Best and Microsoft will battle for mid-market majority market share for the next few years. The winner will be the one who best manages two areas. First, pricing and second, the channel. Money alone will not acquire the mid-market; rather, the careful restructuring of the pricing model, coupled with nurturing the VAR channel will determine the winner.
Paul A. Killingsworth
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Microsoft will be better positioned to lead and dominate in the mid-market ERP space than any other. Through Microsoft Business Solutions, it already possesses one of the largest installed customer bases in the industry. Additionally, all of the product lines leverage Microsoft SQL Server, an open and highly scalable database platform. Factor in the pending release of Microsoft CRM, a complete EAI solution in BizTalk Server, and a series of .Net servers for Web and Internet solutions, there becomes little doubt as to who the leader in mid-market accounting software is.
I believe that the current Solomon product line will eventually dominate the mid-market in some form, that is, if the brains running the division wise up and fully recognize its full potential. You can’t beat the power of the flex account, sub-account structure and that it is just about seamless with hundreds of third party/customization-based solutions.
Best Software, because of the quality of the software, strength of the channel, their “customer for life” positioning, and overall excellence as a software vendor.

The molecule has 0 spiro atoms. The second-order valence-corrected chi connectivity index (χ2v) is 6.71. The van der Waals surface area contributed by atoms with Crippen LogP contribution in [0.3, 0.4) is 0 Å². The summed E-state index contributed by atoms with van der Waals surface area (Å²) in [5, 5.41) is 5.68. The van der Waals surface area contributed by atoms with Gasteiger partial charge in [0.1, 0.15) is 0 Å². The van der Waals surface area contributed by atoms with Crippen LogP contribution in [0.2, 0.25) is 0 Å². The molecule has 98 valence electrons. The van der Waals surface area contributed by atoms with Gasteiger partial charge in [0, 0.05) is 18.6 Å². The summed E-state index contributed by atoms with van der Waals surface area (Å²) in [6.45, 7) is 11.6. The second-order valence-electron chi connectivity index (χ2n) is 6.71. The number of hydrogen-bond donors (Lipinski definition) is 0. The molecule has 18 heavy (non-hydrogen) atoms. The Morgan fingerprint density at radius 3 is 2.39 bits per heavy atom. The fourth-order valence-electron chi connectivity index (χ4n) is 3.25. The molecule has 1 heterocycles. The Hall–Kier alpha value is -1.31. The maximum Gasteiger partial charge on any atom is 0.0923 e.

Frank LaFauci, CPA, MBA
I firmly believe that both Navision and Axapta will dominate the mid-market
for two simple reasons: In the last few years, we have seen companies replacing legacy mainframe systems that have been homegrown and tremendously customized. The only solutions that effectively allow you to tailor the code to meet the customers expectations are these two products.
Donavan D. Lane
Best Software will dominate for three basic reasons. First, Best already has a captive audience of Peachtree, BusinessWorks, and DacEasy users, as well as lots of CPAs who use a Best product who can move up to their mid-market products, MAS 90 and MAS 200. Secondly, it is the only vendor that has a full range of auxiliary products. Finally, Best has realized that to sell in the mid-market, you need a dedicated strong reseller channel, and has and is working hard to really assist the reseller in being successful.
Microsoft is in the best position. 1. Money, as usual; 2. Several years of head start in the application of a “function services” model that will change accounting/ERP software from a user-pull environment to a data-push environment—for example, the ability to have external events generate a chain of functions and reports (invoicing, etc.).
GGM Information Technology Group.
North Charleston, S.C.
In general, I see two players meeting these requirements, MBS (Microsoft Business Solutions) and SAP. I see both gaining in momentum and appeal in the mid-market (which to me is roughly $100-$500M give or take a few tens of millions.) MBS appeals to the mid-market because nearly 95 percent already use their products every day. Great Plains is a great brand providing leverage. Navision is great functionality and technology that will help make the product set more complete and current.
None will. There are dozens of companies offering hundreds of products in the mid-market, each with different feature sets and price points. With no clearly superior product or company and few barriers to entry, there is no reason to believe any single company will dominate this market any time soon.